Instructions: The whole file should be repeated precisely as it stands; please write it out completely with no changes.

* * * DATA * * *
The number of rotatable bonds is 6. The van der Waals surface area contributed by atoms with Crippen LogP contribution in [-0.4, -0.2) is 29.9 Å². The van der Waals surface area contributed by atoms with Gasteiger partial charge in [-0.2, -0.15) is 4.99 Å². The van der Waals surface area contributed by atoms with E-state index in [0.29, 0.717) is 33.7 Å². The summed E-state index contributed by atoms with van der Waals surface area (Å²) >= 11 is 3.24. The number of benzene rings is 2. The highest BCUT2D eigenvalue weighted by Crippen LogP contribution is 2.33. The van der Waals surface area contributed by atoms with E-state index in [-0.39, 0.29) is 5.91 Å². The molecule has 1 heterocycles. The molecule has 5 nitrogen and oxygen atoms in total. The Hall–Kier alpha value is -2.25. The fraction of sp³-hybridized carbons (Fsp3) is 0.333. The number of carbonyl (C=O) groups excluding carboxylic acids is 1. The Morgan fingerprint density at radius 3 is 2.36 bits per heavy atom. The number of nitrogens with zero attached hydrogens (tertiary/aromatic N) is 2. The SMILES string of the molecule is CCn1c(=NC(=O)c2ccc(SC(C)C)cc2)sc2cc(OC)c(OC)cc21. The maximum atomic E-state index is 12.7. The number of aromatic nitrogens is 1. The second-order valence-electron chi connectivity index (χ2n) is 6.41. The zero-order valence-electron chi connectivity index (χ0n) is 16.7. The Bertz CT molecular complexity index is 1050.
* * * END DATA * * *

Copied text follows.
The number of rotatable bonds is 6. The van der Waals surface area contributed by atoms with Crippen LogP contribution in [-0.4, -0.2) is 29.9 Å². The van der Waals surface area contributed by atoms with Gasteiger partial charge in [-0.2, -0.15) is 4.99 Å². The van der Waals surface area contributed by atoms with E-state index in [0.29, 0.717) is 33.7 Å². The summed E-state index contributed by atoms with van der Waals surface area (Å²) >= 11 is 3.24. The number of benzene rings is 2. The highest BCUT2D eigenvalue weighted by Crippen LogP contribution is 2.33. The van der Waals surface area contributed by atoms with E-state index in [-0.39, 0.29) is 5.91 Å². The molecule has 1 heterocycles. The molecule has 5 nitrogen and oxygen atoms in total. The Hall–Kier alpha value is -2.25. The fraction of sp³-hybridized carbons (Fsp3) is 0.333. The number of carbonyl (C=O) groups excluding carboxylic acids is 1. The Morgan fingerprint density at radius 3 is 2.36 bits per heavy atom. The number of nitrogens with zero attached hydrogens (tertiary/aromatic N) is 2. The SMILES string of the molecule is CCn1c(=NC(=O)c2ccc(SC(C)C)cc2)sc2cc(OC)c(OC)cc21. The maximum atomic E-state index is 12.7. The number of aromatic nitrogens is 1. The second-order valence-electron chi connectivity index (χ2n) is 6.41. The zero-order valence-electron chi connectivity index (χ0n) is 16.7. The Bertz CT molecular complexity index is 1050.